AFED #15: Fight For Your Life (US, 1977); Dir. Robert A. Endelson

In 1983, at the height of the video nasties panic in the UK, the Director of Public Prosecutions (DPP) published a list of 72 films that were deemed liable to deprave and corrupt and banned under the Obscene Publications Act. In many cases the charge was laughable and they were acquitted within a couple of years, while the vast majority are now readily available, albeit occasionally (e.g. Cannibal Holocaust) with cuts.

One of the handful that remains banned is Robert Endelson's 1977 home invasion thriller Fight For Your Life. Although unquestionably a violent film it's perhaps unique amongst the blacklisted titles as having been of more concern for the prolific use of inflammatory language, namely racial slurs. The BBFC rejected it outright when it was submitted in 1981 and nobody's tried since.

When I became aware of the film recently it immediately intrigued me. I've been on the receiving end of racist pejoratives myself over the years, but could the language really be so extreme as to justify its banning? Isn't it as much a matter of what context the language is being used? There was only one way to satiate my curiousity and fortunately Fight For Your Life was released on dvd in the US a few years back on the Blue Underground label.

The story begins in New York when three convicts escape their armed guard following a vehicle collision. After stealing a car the trio head north, leaving a trail of bodies and mayhem behind them, before invading the country home of middle-class black minister Ted Turner (Robert Judd) and his family. It soon becomes obvious that the nominal leader of the trio, Kane (William Sanderson), is a racist and he begins subjecting the hostages to a tirade of taunts and insults. While the police are tracking down the felons events head towards a predictably bloody climax when the family finally turn on their captors.

To understand Fight For Your Life you should be aware it was made under the guidance of William Mishkin, a producer who had built his career on grindhouse cinema and skin flicks. It's therefore quite manifestly an exploitation film which uses a provocative scenario to arouse the passions of its audience and ultimately satisfy them through an empowerment fantasy.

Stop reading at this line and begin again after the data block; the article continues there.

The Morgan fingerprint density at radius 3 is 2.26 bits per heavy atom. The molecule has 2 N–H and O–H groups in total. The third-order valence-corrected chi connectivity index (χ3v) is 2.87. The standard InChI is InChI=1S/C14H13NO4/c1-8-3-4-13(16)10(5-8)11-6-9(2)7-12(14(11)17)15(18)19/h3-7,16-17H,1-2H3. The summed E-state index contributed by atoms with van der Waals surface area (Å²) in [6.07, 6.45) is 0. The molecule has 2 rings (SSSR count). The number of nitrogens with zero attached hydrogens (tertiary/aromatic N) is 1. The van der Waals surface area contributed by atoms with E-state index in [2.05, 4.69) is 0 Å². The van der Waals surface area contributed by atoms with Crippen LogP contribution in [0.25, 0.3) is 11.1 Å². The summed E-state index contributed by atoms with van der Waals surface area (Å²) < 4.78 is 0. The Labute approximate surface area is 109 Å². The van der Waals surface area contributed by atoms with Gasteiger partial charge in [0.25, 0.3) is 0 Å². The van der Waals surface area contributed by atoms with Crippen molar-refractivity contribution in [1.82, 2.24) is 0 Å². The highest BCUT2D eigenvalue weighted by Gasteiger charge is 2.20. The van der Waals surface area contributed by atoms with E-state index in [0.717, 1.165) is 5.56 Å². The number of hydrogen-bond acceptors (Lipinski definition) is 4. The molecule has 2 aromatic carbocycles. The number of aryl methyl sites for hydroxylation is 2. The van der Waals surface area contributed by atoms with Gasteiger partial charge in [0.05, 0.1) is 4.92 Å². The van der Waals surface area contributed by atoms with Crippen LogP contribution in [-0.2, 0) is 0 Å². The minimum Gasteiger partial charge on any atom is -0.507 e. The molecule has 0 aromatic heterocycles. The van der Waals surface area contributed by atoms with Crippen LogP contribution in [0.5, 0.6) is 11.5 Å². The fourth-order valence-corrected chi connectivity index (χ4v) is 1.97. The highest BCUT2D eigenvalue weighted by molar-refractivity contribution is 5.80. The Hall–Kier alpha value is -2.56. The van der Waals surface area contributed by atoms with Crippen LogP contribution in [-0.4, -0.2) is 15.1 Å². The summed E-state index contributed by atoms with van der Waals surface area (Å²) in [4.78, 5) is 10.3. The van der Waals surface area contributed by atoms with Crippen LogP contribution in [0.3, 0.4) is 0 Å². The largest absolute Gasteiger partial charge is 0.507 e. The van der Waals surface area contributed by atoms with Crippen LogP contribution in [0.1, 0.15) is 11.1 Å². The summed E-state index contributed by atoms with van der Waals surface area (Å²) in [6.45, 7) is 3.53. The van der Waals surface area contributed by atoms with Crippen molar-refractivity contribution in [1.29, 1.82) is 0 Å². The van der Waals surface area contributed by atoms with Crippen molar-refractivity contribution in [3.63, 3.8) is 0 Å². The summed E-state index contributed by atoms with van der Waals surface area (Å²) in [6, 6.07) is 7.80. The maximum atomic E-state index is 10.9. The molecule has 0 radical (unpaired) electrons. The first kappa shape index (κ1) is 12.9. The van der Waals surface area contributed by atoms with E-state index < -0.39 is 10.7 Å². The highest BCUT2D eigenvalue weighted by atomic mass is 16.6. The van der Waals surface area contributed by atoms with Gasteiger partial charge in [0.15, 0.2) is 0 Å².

Our sympathies are meant to lie squarely with the Turner family but the effect is achieved so clumsily it becomes laughable. From the onset it's apparent Turner is something of an 'Uncle Tom'; he rebukes his son for enjoying boxing and preaches the virtues of pacifism. The walls are adorned with portraits of Martin Luther King and the Kennedys just so we're in no doubt about their political persuasion. Later Kane's verbal jabs are followed up by slapping Turner across the face repeatedly with his own Bible, making explicit that turning the other cheek is a sign of impotence. Only when he finally picks up a gun can Turner reclaim his manhood; a rather depressing message.

As far as the language is concerned its shock value suffers the law of diminishing returns as we become inured to it. That's not really a flaw of the script so much as a fact of life. More shocking is the fate of some of the peripheral characters, a couple of whom are dispatched with surprising and violent expediency when they threaten to expose the siege. Unfortunately it does little to avail the turgidity of the whole.

Sanderson's performance as the detestable Kane is perhaps the saving grace of a weak film; admittedly he's a pantomime villain but doesn't flinch from the vulgarity of his character's words and actions, holding the attention in every scene. The rest of the cast are mainly competent, although the Mexican and Asian actors playing Kane's fellow convicts are stereotypes of the crudest variety; something which betrays the absence of any earnest intentions beneath the hyperbole.

Aside from the self-evident truth that racism is bad Fight For Your Life has nothing intelligent to say. Quite simply it's not very good and you end up feeling slightly embarrassed for those involved. I'm not going to waste any more time with it.


Popular posts from this blog

Fade out - 2013 in review

In Search of Vanessa Howard

The Satisfied Eye International Film Festival